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Re: Testability and normative requirements

From: Karl Dubost <karl@w3.org>
Date: Tue, 11 Apr 2006 15:51:52 +0900
Message-Id: <773C4373-2E45-4F4F-A436-79B5D45F0330@w3.org>
Cc: "Mark W. Skall" <mark.skall@nist.gov>
To: www-qa@w3.org

(Mark, a question for you in the text)


Le 06-03-08 à 23:40, Dominique Hazael-Massieux a écrit :
> As discussed during the IG F2F [1], I started a Wiki page on this  
> topic:
> http://esw.w3.org/topic/NormativeButNotTestable

And the text is for now
[[[
When writing a specificiation, it is sometimes tempting to use non- 
testable text for normative requirements; indeed, making sure a text  
is testable requires much more work than using simple text without  
caring about testability (see also TestableOrNot).

But using non testable text as normative requirements has many  
drawbacks:

     1. mandating something that cannot be tested is a no-op; how can  
you check whether something was indeed implemented if you cannot test  
it?

     2. non-testable requirements means that implementations are  
likely to differ on the said requirement, meaning that  
interoperability will be loose at best

     3. leaving a requirement in a fuzzy non testable state means  
leaving the disambiguation work to the implementors, making it much  
more costly and much more likely to generate confusion for the end users
]]]
-- Normative But Not Testable - ESW Wiki
http://esw.w3.org/topic/NormativeButNotTestable
Tue, 11 Apr 2006 06:02:39 GMT

Dom has requested for example of non testable requirements.


Provided by Ian Hickson
[[[
  [...] user agents must make a best attempt to render all characters,
  regardless of the value specified by lang.
  -- HTML4 section 8.1.

  Those browsers that interpret soft hyphens must observe the following
  semantics: If a line is broken at a soft hyphen, a hyphen character
  must be displayed at the end of the first line. If a line is not
  broken at a soft hyphen, the user agent must not display a hyphen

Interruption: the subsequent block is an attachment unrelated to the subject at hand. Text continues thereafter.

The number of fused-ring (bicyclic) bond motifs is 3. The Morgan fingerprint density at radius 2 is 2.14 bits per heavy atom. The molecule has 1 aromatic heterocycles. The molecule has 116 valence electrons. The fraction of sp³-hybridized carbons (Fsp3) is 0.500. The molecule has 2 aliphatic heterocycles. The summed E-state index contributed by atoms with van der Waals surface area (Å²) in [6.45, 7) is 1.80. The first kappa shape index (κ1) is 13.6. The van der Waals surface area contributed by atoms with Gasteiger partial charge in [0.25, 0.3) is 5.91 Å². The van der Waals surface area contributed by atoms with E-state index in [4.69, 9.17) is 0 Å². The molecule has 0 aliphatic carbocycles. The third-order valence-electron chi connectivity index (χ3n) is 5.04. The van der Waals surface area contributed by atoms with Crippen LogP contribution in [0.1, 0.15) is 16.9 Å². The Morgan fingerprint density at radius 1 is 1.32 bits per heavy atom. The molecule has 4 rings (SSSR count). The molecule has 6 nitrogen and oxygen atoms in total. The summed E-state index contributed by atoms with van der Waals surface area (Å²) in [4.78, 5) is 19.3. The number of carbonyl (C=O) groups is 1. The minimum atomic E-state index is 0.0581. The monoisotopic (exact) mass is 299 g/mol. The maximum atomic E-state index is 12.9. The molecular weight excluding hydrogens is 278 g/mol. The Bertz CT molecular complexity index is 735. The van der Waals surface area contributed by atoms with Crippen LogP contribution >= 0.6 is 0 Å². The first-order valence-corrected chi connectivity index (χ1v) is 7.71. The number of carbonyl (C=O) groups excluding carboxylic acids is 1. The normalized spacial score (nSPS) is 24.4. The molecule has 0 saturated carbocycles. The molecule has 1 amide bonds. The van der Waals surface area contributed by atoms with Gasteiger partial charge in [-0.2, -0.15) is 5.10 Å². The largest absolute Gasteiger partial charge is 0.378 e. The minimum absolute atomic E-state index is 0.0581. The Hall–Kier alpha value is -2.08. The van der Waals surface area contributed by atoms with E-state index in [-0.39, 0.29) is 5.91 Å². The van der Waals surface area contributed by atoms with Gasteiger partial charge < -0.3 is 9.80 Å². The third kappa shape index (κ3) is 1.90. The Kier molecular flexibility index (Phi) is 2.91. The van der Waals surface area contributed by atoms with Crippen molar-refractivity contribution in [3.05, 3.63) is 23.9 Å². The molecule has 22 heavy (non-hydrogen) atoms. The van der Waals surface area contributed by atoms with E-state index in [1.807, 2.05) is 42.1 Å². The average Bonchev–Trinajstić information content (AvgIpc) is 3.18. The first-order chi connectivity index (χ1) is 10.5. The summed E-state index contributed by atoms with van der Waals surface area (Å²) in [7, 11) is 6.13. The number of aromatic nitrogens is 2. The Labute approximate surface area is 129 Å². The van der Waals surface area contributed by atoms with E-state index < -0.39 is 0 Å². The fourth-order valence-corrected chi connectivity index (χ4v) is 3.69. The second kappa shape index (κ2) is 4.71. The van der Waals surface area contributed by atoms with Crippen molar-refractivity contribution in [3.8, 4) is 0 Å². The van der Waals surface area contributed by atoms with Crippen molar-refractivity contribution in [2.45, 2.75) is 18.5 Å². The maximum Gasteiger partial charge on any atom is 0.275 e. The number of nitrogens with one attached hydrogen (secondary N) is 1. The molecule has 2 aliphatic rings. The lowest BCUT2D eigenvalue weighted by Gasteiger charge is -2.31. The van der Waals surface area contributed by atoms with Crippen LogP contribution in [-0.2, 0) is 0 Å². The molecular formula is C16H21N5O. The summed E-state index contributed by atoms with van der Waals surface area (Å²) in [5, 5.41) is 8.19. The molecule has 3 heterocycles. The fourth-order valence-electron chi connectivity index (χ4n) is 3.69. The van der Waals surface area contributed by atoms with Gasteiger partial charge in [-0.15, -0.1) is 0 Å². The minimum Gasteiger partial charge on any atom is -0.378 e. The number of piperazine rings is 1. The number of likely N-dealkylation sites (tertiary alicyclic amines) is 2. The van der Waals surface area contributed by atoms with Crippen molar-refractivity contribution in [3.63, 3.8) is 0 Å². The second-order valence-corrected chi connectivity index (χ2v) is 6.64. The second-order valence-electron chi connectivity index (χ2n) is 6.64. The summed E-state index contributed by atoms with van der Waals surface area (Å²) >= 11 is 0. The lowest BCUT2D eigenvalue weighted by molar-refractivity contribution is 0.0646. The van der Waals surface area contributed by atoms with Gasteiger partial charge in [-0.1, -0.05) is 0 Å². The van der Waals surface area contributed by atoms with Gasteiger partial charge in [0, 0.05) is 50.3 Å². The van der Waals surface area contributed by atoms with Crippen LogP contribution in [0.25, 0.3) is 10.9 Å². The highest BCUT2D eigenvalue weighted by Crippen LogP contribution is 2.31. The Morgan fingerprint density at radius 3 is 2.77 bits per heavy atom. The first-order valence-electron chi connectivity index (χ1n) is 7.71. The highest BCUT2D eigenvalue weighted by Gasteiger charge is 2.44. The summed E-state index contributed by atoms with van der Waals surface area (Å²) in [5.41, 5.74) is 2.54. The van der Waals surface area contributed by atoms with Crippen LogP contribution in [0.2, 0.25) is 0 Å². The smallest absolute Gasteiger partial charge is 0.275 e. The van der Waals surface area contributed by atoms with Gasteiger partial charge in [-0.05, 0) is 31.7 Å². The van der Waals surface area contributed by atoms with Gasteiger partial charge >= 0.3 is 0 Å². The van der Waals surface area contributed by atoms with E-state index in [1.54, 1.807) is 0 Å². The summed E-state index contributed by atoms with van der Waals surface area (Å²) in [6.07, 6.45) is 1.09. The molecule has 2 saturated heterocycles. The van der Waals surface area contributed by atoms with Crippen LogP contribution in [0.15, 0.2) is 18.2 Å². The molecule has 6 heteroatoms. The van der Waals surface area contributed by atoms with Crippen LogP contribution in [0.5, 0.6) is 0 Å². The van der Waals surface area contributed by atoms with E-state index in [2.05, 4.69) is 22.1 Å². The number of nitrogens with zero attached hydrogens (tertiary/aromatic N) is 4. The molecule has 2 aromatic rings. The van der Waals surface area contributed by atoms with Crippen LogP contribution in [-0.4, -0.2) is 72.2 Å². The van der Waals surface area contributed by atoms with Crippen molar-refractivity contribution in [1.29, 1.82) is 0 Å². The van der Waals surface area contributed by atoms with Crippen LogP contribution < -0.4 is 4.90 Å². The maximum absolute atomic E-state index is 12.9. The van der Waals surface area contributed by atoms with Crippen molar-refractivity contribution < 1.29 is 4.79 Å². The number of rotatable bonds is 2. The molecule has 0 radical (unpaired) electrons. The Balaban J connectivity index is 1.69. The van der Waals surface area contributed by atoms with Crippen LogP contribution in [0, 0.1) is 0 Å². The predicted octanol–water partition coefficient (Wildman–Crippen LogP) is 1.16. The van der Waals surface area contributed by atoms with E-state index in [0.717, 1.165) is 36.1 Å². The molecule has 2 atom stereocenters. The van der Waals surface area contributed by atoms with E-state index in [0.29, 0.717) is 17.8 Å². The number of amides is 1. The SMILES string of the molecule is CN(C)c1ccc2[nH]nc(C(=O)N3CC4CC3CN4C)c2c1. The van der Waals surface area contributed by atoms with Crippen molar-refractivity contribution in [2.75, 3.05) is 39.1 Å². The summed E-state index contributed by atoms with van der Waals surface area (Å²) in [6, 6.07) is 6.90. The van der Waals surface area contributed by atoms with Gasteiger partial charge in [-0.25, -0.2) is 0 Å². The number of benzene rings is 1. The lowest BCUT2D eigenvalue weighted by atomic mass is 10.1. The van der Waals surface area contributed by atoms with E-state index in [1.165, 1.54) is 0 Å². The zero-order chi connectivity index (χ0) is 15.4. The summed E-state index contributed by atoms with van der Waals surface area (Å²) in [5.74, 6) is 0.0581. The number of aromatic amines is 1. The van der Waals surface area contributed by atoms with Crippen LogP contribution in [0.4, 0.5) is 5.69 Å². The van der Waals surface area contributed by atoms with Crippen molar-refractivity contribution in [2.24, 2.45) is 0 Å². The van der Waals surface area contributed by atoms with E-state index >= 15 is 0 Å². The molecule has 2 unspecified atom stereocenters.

character.
  -- HTML4 section 9.3.3.

  User agents must know where to render the header and footer.
  -- HTML4 section 11.2.1.
]]]

-- Re: Testability and normative requirements from Ian Hickson on  
2005-12-21 (www-qa@w3.org from December 2005)
http://lists.w3.org/Archives/Public/www-qa/2005Dec/0008
Thu, 22 Dec 2005 20:40:48 GMT

I think there's a missing part in the wiki text for now to give a bit  
more context:

What is the meaning of "normative"? Why do I ask something which  
seems obvious?

    * A normative requirement is a requirement defined by one of the  
RFC2119 keywords.
or
    * A normative requirement is a requirement defined by MUST keywords.

(Here I have chosen RFC 2119 for simplicity but it could be any kind  
of requirements rules defined in the Conformance section of a  
specification).

RFC 2119 uses:
	- absolute requirement (MUST, REQUIRED, SHALL)
	- absolute prohibition (MUST NOT, SHALL NOT)
	- particular item      (SHOULD, RECOMMENDED)
         - particular behaviour (SHOULD NOT, NOT RECOMMENDED)
         - item                 (MAY)

which shows btw that RFC 2119 is not really consistent. I remember  
that at the WWW2002 Conference, Mark Skall had presented a paper  
about the problems of RFC 2119.

Mark, do you still have this paper and could you send the text in a  
mail on this list?

Ok going (slowly) to my point. IMHO, a non testable requirement  
doesn't have the same implications if it's a
	- MUST-non_testable-requirement
	- SHOULD-non_testable-requirement
except if we consider that a SHOULD is not a requirement, but I don't  
believe so. It has other implications.

So a thumb rule which comes to my mind is

	* If your requirement is not testable, make it optional.


 From the Mailing List Front
"Non testable":   10 occurences
http://www.w3.org/Search/Mail/Public/search?keywords=%7Bnon+testable%7D

"Not testable":  217 occurences
http://www.w3.org/Search/Mail/Public/search?keywords=%7Bnot+testable%7D

I think it is related to another issue:
	Meaning versus Behavior
	http://esw.w3.org/topic/MeaningVsBehavior



-- 
Karl Dubost - http://www.w3.org/People/karl/
W3C Conformance Manager, QA Activity Lead
   QA Weblog - http://www.w3.org/QA/
      *** Be Strict To Be Cool ***
Received on Tuesday, 11 April 2006 06:51:59 UTC

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